At the bar? It's all free.
Work hard, Play harder!

Offline @Yehuda

  • Dansdeals Lifetime Presidential Platinum Elite
  • *********
  • Join Date: Oct 2013
  • Posts: 8843
  • Total likes: 52
  • DansDeals.com Hat Tips 5
  • Gender: Male
    • View Profile
Re: @Yehuda's Road to Hana: From the Rockies and Back
« Reply #8 on: February 15, 2016, 10:13:55 AM »
At the bar? It's all free.
Oops. Didn't know that... :-[ Although the bar was closed when we were there that early anyway.

Offline benjie1305

  • Dansdeals Lifetime Presidential Platinum Elite
  • *********
  • Join Date: Dec 2013
  • Posts: 6142
  • Total likes: 11
  • DansDeals.com Hat Tips 15
  • Gender: Male
    • View Profile
  • Location: NY Area
Re: @Yehuda's Road to Hana: From the Rockies and Back
« Reply #9 on: February 15, 2016, 10:35:17 AM »
Oops. Didn't know that... :-[ Although the bar was closed when we were there that early anyway.

Can't pass up on an early morning cocktail! ;)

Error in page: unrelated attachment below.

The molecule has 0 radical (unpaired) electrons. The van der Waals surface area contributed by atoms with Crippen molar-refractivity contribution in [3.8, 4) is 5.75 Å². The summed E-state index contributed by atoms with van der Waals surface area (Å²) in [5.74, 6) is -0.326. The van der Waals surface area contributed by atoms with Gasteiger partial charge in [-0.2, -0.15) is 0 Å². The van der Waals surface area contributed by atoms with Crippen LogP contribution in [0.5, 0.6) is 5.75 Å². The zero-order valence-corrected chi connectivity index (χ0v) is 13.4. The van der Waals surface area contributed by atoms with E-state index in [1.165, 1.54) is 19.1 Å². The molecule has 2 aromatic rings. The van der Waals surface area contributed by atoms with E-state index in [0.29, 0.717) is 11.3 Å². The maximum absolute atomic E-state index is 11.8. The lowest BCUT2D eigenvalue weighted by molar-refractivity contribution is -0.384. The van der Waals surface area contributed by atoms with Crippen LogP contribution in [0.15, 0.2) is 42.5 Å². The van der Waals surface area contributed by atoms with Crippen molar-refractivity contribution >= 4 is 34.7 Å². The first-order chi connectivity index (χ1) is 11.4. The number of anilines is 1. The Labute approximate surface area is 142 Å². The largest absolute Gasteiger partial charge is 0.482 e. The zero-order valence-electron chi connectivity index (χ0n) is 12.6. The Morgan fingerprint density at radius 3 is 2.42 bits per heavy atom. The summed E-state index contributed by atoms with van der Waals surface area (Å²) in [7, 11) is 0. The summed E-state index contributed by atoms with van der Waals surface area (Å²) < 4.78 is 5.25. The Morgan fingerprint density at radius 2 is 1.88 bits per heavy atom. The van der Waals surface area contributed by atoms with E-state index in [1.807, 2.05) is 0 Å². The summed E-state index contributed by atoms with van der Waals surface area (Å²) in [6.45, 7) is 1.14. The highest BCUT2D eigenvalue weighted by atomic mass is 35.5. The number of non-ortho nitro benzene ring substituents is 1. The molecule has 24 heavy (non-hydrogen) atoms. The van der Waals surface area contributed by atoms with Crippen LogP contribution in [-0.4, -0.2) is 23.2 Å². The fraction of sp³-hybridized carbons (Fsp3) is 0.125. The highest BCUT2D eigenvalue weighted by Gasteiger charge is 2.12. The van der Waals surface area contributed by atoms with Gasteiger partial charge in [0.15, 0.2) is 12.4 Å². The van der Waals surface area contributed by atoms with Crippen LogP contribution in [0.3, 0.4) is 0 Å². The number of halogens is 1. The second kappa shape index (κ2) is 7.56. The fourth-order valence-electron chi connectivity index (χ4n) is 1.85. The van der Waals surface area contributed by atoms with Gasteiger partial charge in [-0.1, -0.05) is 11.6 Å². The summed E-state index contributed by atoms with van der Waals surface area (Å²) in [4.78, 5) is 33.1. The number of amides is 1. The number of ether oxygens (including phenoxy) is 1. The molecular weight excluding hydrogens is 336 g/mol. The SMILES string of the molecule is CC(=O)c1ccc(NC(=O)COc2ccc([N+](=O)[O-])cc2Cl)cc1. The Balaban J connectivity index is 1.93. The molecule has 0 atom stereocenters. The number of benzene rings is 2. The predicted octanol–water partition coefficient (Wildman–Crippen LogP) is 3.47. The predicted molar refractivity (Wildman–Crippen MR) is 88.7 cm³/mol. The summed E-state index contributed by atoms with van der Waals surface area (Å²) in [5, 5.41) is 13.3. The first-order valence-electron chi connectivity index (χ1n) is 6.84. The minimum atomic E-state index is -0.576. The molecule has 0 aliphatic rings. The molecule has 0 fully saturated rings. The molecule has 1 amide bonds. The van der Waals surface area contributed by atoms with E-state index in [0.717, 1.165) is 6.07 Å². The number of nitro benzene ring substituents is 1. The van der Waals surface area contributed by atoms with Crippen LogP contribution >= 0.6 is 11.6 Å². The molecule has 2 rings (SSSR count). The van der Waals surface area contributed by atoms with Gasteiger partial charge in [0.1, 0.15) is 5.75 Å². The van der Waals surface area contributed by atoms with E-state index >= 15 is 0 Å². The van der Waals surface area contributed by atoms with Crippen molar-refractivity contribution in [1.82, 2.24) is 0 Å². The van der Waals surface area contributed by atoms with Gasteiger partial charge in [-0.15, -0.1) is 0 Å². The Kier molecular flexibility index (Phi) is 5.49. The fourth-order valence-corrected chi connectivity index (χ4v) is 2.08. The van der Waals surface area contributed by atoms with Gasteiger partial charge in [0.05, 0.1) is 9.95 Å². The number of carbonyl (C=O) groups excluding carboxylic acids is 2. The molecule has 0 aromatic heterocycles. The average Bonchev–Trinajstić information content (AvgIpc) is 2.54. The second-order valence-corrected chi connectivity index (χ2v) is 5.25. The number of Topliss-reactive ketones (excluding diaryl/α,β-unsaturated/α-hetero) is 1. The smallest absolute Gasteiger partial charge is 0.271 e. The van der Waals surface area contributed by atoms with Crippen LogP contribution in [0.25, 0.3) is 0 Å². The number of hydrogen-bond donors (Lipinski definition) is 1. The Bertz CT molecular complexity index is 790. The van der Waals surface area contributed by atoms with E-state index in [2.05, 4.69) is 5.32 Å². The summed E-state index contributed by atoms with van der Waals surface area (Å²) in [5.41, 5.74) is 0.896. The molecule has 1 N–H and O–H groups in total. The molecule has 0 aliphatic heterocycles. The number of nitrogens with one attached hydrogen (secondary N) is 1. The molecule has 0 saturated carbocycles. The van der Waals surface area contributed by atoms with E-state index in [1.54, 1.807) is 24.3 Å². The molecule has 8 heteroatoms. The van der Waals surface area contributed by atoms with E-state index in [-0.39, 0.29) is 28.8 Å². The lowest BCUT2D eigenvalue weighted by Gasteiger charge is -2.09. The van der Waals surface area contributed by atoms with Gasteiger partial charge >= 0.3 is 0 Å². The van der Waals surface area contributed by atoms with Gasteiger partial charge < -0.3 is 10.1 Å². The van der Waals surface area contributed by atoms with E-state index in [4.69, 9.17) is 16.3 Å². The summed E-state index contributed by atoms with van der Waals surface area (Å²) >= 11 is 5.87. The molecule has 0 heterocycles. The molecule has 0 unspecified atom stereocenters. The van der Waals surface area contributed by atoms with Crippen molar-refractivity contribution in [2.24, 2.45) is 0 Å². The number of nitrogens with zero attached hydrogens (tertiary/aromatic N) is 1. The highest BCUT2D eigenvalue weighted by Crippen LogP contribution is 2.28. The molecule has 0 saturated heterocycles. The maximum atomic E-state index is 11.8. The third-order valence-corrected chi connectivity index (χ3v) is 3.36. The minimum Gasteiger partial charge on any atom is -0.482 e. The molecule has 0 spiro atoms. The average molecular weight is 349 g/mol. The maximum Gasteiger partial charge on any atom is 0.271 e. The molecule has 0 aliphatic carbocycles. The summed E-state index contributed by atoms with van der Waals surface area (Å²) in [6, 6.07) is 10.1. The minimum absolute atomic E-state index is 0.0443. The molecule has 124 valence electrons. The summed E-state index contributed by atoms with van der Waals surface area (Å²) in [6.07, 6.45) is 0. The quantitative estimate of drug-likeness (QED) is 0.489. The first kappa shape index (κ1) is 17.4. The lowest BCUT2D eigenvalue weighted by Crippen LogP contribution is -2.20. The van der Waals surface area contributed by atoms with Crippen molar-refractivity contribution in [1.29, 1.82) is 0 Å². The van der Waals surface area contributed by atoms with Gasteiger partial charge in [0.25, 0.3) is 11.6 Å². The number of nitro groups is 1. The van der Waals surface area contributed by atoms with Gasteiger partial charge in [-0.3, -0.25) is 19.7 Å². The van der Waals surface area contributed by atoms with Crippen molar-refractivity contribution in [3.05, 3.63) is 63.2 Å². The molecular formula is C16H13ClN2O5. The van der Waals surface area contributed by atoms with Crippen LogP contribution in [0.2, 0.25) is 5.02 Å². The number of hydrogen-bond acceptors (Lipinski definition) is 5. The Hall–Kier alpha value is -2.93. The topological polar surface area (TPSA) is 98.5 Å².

So besides for you loving to say Nu-Nu this is a great TR and it seems that you are the first person to openly *bash* RTH a bit which I actually get. From reading TRs and just googling about it seems fun but not only fun from many comments about the road itself and some of the spots.

So, which Hawaii trip did you enjoy more? And why?
Work hard, Play harder!

Online EJB

  • Dansdeals Presidential Platinum Elite
  • ********
  • Join Date: Sep 2012
  • Posts: 3832
  • Total likes: 34
  • DansDeals.com Hat Tips 13
    • View Profile
Re: @Yehuda's Road to Hana: From the Rockies and Back
« Reply #10 on: February 15, 2016, 10:35:48 AM »
Oops. Didn't know that... :-[ Although the bar was closed when we were there that early anyway.

lol

Online TimT

  • Dansdeals Lifetime 10K Presidential Platinum Elite
  • *******
  • Join Date: Dec 2013
  • Posts: 16046
  • Total likes: 220
  • DansDeals.com Hat Tips 3
    • View Profile
Re: @Yehuda's Road to Hana: From the Rockies and Back